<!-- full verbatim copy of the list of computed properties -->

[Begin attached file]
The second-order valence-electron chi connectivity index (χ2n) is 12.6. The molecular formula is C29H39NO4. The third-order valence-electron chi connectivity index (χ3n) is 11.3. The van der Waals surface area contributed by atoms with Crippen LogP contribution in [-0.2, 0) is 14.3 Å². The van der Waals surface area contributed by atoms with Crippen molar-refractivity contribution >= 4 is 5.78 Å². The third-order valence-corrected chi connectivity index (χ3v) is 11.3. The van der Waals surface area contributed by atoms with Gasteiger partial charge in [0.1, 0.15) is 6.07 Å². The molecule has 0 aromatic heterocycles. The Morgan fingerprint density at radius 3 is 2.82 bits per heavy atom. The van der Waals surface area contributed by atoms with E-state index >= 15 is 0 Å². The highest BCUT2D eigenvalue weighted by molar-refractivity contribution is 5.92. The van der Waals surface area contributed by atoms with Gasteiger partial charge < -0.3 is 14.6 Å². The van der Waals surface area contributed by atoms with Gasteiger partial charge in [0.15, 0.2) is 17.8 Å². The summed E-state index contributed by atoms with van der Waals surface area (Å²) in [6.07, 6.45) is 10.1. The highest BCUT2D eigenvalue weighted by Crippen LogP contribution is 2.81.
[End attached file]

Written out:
The second-order valence-electron chi connectivity index (χ2n) is 12.6. The molecular formula is C29H39NO4. The third-order valence-electron chi connectivity index (χ3n) is 11.3. The van der Waals surface area contributed by atoms with Crippen LogP contribution in [-0.2, 0) is 14.3 Å². The van der Waals surface area contributed by atoms with Crippen molar-refractivity contribution >= 4 is 5.78 Å². The third-order valence-corrected chi connectivity index (χ3v) is 11.3. The van der Waals surface area contributed by atoms with Gasteiger partial charge in [0.1, 0.15) is 6.07 Å². The molecule has 0 aromatic heterocycles. The Morgan fingerprint density at radius 3 is 2.82 bits per heavy atom. The van der Waals surface area contributed by atoms with E-state index >= 15 is 0 Å². The highest BCUT2D eigenvalue weighted by molar-refractivity contribution is 5.92. The van der Waals surface area contributed by atoms with Gasteiger partial charge < -0.3 is 14.6 Å². The van der Waals surface area contributed by atoms with Gasteiger partial charge in [0.15, 0.2) is 17.8 Å². The summed E-state index contributed by atoms with van der Waals surface area (Å²) in [6.07, 6.45) is 10.1. The highest BCUT2D eigenvalue weighted by Crippen LogP contribution is 2.81.